Tuesday, 10 August 2010

Siren City

I popped into the elegantly bijou Estorick Collection the other day to see their latest exhibition: Siren City, photographs of Naples taken by Johnnie Shand Kydd.

It played, quite beautifully, to just about every preconception you might have about the city. Use of black-and-white film and an old camera (a Rolleiflex - I made a note as I now know how interested some are in this sort of thing) has given the images a timeless quality; subjects looked as if they'd stepped out of a film by Visconti or Norman Lewis's classic Naples '44 or even a Caravaggio.

The city itself looked strikingly unimproved, its people living in a present that seemed very like the past. And it's not just a case of artful photography. Old buildings - even sacred buildings: goal posts painted onto church gates, for instance - didn't look as if they'd been taken out of circulation in order to be conserved and revered; rather, they gave the appearance of being carelessly consumed.

It seemed very different to a city such as Paris, where one is too often conscious of looking at places that might be under glass; on display for the tourist and antiquarian rather than there for the unselfconscious use of the descendants of those who built them and first inhabited them.

Under-investment as a product of poverty and corruption is, I think, the main reason one receives this impression of Naples. Money applied rigorously and rationally brings a tidying up and a sorting out - of people as well as buildings - but it can tend to degrade a lived environment into empty heritage. Paris's Marais and Les Halles districts testify to the dangers of this approach - places once full of messy life that are now sterile and rather boring.

Mind you, the old-time poverty of a community often looks a lot less romantic from the other side of the lens. An improvement of the built environment is something poor Neapolitans - struggling with inadequate accommodation, unreliable services and other, sometimes dangerous, aspects of the area's poverty and corruption - would undoubtedly welcome. The trick is to put the money in without losing the people or, what we might sentimentally call, the spirit of a place. This seems to be a difficult one to pull off. Not that in Naples' case there seems any prospect of things changing for better or worse.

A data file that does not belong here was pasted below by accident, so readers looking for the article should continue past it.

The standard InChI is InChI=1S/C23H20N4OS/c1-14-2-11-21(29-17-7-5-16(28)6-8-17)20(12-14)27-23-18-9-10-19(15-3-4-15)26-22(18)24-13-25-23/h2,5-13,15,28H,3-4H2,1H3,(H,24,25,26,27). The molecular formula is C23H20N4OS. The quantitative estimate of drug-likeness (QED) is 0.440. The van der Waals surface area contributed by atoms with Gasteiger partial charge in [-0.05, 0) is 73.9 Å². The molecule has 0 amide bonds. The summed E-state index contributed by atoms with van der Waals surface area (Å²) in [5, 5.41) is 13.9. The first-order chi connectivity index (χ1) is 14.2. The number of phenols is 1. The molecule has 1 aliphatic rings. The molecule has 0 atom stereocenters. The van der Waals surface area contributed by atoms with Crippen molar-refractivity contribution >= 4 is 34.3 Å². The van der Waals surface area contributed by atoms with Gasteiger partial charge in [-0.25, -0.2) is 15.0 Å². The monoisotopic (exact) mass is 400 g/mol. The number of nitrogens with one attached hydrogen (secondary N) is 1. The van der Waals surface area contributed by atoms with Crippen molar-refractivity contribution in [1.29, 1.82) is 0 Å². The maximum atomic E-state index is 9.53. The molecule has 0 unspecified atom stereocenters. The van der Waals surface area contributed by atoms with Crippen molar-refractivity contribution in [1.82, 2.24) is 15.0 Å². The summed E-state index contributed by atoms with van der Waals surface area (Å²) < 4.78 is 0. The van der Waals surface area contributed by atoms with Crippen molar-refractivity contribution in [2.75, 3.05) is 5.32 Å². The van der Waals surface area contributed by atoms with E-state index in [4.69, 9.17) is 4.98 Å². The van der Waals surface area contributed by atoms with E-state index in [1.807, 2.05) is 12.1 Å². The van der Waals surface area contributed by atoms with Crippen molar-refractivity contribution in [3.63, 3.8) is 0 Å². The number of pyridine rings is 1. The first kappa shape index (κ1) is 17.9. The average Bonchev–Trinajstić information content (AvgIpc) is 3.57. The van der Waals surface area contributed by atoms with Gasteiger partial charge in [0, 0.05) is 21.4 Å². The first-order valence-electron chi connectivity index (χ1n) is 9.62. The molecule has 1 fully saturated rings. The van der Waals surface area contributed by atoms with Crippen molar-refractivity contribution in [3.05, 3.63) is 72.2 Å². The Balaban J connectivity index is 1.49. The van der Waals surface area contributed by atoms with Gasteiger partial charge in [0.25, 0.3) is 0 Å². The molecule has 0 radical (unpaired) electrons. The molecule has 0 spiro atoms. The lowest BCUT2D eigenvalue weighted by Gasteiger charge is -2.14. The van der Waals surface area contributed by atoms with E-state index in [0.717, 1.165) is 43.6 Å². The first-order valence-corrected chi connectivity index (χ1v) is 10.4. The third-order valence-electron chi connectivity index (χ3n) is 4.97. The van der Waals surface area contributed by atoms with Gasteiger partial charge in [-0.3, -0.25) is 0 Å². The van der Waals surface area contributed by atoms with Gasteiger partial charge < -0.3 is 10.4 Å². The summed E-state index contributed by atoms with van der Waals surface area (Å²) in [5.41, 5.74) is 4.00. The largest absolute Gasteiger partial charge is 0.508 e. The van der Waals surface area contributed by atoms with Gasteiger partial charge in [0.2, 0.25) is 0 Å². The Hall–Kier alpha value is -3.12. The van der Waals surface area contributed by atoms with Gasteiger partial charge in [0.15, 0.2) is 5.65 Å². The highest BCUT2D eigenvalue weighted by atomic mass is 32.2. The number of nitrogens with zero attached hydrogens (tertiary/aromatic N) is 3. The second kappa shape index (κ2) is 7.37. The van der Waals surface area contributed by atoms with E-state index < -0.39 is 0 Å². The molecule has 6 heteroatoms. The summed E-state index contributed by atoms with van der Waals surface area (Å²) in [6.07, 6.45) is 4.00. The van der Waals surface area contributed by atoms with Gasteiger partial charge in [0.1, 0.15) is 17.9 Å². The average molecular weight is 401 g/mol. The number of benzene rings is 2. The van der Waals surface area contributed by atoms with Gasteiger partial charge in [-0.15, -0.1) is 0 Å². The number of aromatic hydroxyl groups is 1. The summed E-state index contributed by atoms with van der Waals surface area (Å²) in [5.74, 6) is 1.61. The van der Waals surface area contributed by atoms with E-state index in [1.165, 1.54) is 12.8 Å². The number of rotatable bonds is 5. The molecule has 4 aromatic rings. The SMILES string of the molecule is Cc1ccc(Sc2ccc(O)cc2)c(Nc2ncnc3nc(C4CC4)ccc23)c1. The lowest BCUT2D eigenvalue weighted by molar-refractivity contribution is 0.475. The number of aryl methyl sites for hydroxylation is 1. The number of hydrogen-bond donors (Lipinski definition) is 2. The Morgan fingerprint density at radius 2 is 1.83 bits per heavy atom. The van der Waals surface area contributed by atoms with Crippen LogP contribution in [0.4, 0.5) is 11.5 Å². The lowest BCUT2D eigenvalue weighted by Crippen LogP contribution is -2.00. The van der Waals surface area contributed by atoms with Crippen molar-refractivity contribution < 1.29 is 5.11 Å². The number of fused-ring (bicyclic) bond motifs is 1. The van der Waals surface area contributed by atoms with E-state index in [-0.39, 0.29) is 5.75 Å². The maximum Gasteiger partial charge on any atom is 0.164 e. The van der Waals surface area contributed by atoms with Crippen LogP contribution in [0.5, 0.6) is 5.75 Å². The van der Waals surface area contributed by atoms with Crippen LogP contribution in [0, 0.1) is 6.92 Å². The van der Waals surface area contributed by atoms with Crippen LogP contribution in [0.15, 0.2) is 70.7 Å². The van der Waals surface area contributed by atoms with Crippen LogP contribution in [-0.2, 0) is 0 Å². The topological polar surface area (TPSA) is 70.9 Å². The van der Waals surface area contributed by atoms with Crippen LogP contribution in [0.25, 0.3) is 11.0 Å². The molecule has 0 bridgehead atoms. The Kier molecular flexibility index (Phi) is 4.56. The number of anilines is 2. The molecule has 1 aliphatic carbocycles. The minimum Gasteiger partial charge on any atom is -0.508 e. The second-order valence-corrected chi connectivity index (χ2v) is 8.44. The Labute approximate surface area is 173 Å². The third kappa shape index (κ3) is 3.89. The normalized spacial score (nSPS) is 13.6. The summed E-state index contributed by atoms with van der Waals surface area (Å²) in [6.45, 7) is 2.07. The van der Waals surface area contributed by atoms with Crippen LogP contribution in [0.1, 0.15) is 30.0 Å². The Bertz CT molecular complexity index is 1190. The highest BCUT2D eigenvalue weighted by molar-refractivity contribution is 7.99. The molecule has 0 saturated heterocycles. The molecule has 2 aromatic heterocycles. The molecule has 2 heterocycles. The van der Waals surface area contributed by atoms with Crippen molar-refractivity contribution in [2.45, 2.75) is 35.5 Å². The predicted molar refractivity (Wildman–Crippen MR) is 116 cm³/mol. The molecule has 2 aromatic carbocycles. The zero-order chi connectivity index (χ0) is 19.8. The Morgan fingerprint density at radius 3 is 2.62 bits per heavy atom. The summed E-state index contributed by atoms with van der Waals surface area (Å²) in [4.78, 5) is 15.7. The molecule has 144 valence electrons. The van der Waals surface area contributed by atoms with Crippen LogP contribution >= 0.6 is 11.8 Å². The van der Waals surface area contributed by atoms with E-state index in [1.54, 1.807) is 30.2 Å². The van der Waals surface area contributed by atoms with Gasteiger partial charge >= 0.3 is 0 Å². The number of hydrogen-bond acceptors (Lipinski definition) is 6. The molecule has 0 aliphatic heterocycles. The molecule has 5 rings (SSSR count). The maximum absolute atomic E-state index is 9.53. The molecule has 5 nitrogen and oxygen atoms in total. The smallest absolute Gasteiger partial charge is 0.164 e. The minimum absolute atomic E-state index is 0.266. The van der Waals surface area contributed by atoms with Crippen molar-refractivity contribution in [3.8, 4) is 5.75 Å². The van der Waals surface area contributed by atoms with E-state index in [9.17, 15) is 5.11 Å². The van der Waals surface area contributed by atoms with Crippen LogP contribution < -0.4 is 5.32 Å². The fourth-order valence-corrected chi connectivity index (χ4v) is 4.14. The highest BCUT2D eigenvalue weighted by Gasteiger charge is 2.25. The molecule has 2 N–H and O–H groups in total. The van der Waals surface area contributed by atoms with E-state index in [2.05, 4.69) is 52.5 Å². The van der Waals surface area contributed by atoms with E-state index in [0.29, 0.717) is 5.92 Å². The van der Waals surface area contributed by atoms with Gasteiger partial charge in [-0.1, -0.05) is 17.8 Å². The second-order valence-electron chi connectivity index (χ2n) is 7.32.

The images are exotically compelling and my reservations added to their interest: well worth a visit (as is the courtyard café!). The exhibition closes on September 12th.


  1. It has to be said though Gaw, it does honk a bit. You can't whack the old twin reflexers, ask old Fox-Appleyard.
    As for Naples, the movie Gomorah lifts a corner, well worth seeing. Lance Bombardier Spike Milligan also gives a vivid account of the area, pre his hollies at Monte Cassino, (Mussolini, my part in his downfall) this includes a vivid account of Vesuvius melting the locals.

  2. Naples seems like a fascinating place, but i'm glad someone else can go there instead of me and report back.

  3. Hello worm, wish I had time to pop by too, but it's great to be treated to a virtual visit and analysis by Gaw - looking out on rain soaked London, I'm esoterically transported to the Amalfi coast (not quite Naples, but somewhere close by... like Positano or Ravello)

  4. Shirley Hazzard's The Bay Of Noon evokes postwar Naples beautifully.

  5. Malty, Worm and Susan: I must say I didn't get any urge to visit the city. Being a remote tourist seemed enough. And thanks for the recommendation Nige (already ordered for 1p on Amazon!).